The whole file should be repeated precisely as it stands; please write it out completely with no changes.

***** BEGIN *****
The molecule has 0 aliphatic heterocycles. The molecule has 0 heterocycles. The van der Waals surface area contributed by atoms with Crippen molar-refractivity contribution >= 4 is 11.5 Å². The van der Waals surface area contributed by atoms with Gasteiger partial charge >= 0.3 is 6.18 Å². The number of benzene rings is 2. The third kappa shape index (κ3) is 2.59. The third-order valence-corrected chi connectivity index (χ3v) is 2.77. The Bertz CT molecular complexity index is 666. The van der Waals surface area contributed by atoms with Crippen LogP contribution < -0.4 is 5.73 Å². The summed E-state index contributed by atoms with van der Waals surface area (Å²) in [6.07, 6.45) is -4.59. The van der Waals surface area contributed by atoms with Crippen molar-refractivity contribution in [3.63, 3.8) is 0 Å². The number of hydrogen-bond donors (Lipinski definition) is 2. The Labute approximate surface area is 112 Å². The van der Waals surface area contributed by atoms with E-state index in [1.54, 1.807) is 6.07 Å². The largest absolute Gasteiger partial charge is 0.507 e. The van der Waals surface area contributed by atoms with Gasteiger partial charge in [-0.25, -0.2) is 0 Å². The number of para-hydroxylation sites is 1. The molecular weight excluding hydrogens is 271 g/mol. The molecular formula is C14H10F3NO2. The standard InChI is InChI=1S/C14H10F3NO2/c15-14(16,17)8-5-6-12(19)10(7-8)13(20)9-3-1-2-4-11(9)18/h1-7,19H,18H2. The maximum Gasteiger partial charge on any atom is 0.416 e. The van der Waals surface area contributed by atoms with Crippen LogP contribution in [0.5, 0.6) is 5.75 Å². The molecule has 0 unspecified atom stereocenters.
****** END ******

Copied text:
The molecule has 0 aliphatic heterocycles. The molecule has 0 heterocycles. The van der Waals surface area contributed by atoms with Crippen molar-refractivity contribution >= 4 is 11.5 Å². The van der Waals surface area contributed by atoms with Gasteiger partial charge >= 0.3 is 6.18 Å². The number of benzene rings is 2. The third kappa shape index (κ3) is 2.59. The third-order valence-corrected chi connectivity index (χ3v) is 2.77. The Bertz CT molecular complexity index is 666. The van der Waals surface area contributed by atoms with Crippen LogP contribution < -0.4 is 5.73 Å². The summed E-state index contributed by atoms with van der Waals surface area (Å²) in [6.07, 6.45) is -4.59. The van der Waals surface area contributed by atoms with Crippen molar-refractivity contribution in [3.63, 3.8) is 0 Å². The number of hydrogen-bond donors (Lipinski definition) is 2. The Labute approximate surface area is 112 Å². The van der Waals surface area contributed by atoms with E-state index in [1.54, 1.807) is 6.07 Å². The largest absolute Gasteiger partial charge is 0.507 e. The van der Waals surface area contributed by atoms with Gasteiger partial charge in [-0.25, -0.2) is 0 Å². The number of para-hydroxylation sites is 1. The molecular weight excluding hydrogens is 271 g/mol. The molecular formula is C14H10F3NO2. The standard InChI is InChI=1S/C14H10F3NO2/c15-14(16,17)8-5-6-12(19)10(7-8)13(20)9-3-1-2-4-11(9)18/h1-7,19H,18H2. The maximum Gasteiger partial charge on any atom is 0.416 e. The van der Waals surface area contributed by atoms with Crippen LogP contribution in [0.5, 0.6) is 5.75 Å². The molecule has 0 unspecified atom stereocenters.